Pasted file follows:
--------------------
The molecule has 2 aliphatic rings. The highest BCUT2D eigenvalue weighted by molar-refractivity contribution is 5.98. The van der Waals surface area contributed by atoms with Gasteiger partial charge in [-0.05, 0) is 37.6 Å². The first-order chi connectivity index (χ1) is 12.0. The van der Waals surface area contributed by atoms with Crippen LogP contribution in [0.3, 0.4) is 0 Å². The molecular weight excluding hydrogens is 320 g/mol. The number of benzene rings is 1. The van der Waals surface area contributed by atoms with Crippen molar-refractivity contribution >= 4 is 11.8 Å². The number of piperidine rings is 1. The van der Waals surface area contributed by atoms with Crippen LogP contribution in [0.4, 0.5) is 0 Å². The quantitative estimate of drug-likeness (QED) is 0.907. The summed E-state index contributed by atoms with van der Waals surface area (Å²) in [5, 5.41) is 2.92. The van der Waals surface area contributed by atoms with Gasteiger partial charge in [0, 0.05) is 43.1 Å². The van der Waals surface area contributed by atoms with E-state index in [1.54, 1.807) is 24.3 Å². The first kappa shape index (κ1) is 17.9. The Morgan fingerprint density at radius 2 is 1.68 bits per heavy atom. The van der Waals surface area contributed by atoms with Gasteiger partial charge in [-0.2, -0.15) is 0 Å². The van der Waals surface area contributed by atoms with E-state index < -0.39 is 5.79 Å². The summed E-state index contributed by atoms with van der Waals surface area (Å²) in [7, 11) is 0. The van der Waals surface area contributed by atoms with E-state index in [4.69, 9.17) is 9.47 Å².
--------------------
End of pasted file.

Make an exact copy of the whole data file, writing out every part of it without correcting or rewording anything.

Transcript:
The molecule has 2 aliphatic rings. The highest BCUT2D eigenvalue weighted by molar-refractivity contribution is 5.98. The van der Waals surface area contributed by atoms with Gasteiger partial charge in [-0.05, 0) is 37.6 Å². The first-order chi connectivity index (χ1) is 12.0. The van der Waals surface area contributed by atoms with Crippen LogP contribution in [0.3, 0.4) is 0 Å². The molecular weight excluding hydrogens is 320 g/mol. The number of benzene rings is 1. The van der Waals surface area contributed by atoms with Crippen molar-refractivity contribution >= 4 is 11.8 Å². The number of piperidine rings is 1. The van der Waals surface area contributed by atoms with Crippen LogP contribution in [0.4, 0.5) is 0 Å². The quantitative estimate of drug-likeness (QED) is 0.907. The summed E-state index contributed by atoms with van der Waals surface area (Å²) in [5, 5.41) is 2.92. The van der Waals surface area contributed by atoms with Gasteiger partial charge in [0, 0.05) is 43.1 Å². The van der Waals surface area contributed by atoms with E-state index in [1.54, 1.807) is 24.3 Å². The first kappa shape index (κ1) is 17.9. The Morgan fingerprint density at radius 2 is 1.68 bits per heavy atom. The van der Waals surface area contributed by atoms with Gasteiger partial charge in [-0.2, -0.15) is 0 Å². The van der Waals surface area contributed by atoms with E-state index < -0.39 is 5.79 Å². The summed E-state index contributed by atoms with van der Waals surface area (Å²) in [7, 11) is 0. The van der Waals surface area contributed by atoms with E-state index in [4.69, 9.17) is 9.47 Å².